Giving the children the freedom to play safely on their own doorstep, the women agreed, would be good for all of them. Both claim that laziness as well as conscientious objection inform their reluctance to spend hours ferrying children to and from organized activities.
“The idea of being able to open the front door and out they go with no hassle is so appealing,” Alice said.
Moving from an idea formed over a cup of tea to the first Playing Out session was fairly easy — a form was submitted to the council and leaflets were delivered to all the houses on the street — but Amy admits they were very nervous.
“Right up to the last second we were panicking that we hadn’t organized any games and weren’t providing anything beyond some bits of chalk. We had to keep telling ourselves to trust the children, they would know what to do. We just had to hold the space for them. Then they came out — we didn’t even realize how many children there were in our road — and just got on with it. Of course they knew what to do,” she said.
Favorite moments in three years of running the project include a game of hopscotch that stretched well into the 300s and an improvised race between a small boy and an older girl — she hopping, he driving his remote-control car.
Back on Birch Road is yet more evidence that, despite occasional doom-laden prophecies to the contrary, children have not forgotten how to play. Emmaline, seven, and her friend Stephanie, nine, are making chalk drawings of birds on the pavement. Afterward, she says, they might have a race or join in some soccer.
“I love playing out,” Emmaline said. “It is a bigger space to play and you get more time with your friends. We pretty much know all the kids on the street now because this has made it easy to meet people.”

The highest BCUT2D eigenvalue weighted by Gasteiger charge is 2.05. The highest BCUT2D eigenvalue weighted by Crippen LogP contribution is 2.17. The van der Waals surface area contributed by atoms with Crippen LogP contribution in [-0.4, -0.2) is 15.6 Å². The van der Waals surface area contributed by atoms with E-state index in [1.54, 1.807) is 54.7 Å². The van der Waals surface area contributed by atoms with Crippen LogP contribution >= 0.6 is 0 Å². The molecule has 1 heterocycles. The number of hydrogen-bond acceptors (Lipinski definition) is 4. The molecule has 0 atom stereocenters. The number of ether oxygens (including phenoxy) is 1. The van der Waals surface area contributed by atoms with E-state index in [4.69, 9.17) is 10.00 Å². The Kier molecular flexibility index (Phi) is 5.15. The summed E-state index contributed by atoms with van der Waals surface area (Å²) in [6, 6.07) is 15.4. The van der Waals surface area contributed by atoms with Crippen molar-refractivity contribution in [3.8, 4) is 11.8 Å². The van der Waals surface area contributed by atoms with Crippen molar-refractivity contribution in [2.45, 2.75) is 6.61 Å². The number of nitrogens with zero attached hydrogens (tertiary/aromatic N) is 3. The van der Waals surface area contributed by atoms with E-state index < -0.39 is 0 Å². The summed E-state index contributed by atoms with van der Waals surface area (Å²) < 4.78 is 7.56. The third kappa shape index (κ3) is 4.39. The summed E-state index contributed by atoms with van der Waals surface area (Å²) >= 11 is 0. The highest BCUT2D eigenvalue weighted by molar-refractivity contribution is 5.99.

Stephanie also enjoys the opportunity to show adults — who are usually “too bossy” — that children can be responsible. For the parents on duty as stewards and those very loosely supervising younger children, that chance to stand back is welcome.
“Parenting can seem hard work. There is a lot of pressure to do it a certain way, provide constant activities,” said Dominique, a mother of three visiting from a neighboring street, who is planning to set up her own Playing Out session.
“The children just turn up and play. They can hang out with their friends, which is what they really want, and I get to have a chat. It fills an afternoon and there are enough adults that, if you need to, you can pop indoors knowing the children are safe,” Dominique said.
Neil Adams is taking the opportunity to clean his car while his four-year-old son, Dylan, races around in a high-visibility vest with a whistle. His wife Jessica, carrying their two-week-old baby Sarl, in a sling, is chatting to neighbors.
“We want Dylan to have as much freedom as possible. He enjoys being independent and this is one little way that can work in a city. I think our parenting style is called benign neglect,” she said. “Dylan loves it. He gets to play football with the older children. Seeing the kids out is brilliant. It is how it should be.”